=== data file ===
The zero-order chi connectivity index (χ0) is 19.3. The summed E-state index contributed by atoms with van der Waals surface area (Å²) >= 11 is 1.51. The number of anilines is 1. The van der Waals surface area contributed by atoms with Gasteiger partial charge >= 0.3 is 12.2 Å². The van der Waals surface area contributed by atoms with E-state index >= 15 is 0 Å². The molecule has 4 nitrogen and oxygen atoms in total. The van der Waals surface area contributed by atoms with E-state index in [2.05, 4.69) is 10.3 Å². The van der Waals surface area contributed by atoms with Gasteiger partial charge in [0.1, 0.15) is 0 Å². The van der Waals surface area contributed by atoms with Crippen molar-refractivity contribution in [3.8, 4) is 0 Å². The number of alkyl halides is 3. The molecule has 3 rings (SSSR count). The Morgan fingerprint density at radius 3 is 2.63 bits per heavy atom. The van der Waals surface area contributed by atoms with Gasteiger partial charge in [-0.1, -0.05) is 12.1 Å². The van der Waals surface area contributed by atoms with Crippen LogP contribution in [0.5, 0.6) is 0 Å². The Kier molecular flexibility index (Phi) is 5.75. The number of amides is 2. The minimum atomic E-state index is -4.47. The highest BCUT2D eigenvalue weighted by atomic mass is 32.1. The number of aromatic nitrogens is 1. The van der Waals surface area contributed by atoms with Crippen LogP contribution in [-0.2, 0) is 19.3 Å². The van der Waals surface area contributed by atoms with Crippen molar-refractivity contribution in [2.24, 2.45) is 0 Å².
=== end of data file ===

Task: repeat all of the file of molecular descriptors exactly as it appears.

The zero-order chi connectivity index (χ0) is 19.3. The summed E-state index contributed by atoms with van der Waals surface area (Å²) >= 11 is 1.51. The number of anilines is 1. The van der Waals surface area contributed by atoms with Gasteiger partial charge >= 0.3 is 12.2 Å². The van der Waals surface area contributed by atoms with E-state index >= 15 is 0 Å². The molecule has 4 nitrogen and oxygen atoms in total. The van der Waals surface area contributed by atoms with E-state index in [2.05, 4.69) is 10.3 Å². The van der Waals surface area contributed by atoms with Gasteiger partial charge in [0.1, 0.15) is 0 Å². The van der Waals surface area contributed by atoms with Crippen molar-refractivity contribution in [3.8, 4) is 0 Å². The number of alkyl halides is 3. The molecule has 3 rings (SSSR count). The Morgan fingerprint density at radius 3 is 2.63 bits per heavy atom. The van der Waals surface area contributed by atoms with Gasteiger partial charge in [-0.1, -0.05) is 12.1 Å². The van der Waals surface area contributed by atoms with Crippen LogP contribution in [0.5, 0.6) is 0 Å². The Kier molecular flexibility index (Phi) is 5.75. The number of amides is 2. The minimum atomic E-state index is -4.47. The highest BCUT2D eigenvalue weighted by atomic mass is 32.1. The number of aromatic nitrogens is 1. The van der Waals surface area contributed by atoms with Crippen LogP contribution in [-0.2, 0) is 19.3 Å². The van der Waals surface area contributed by atoms with Crippen molar-refractivity contribution in [2.24, 2.45) is 0 Å².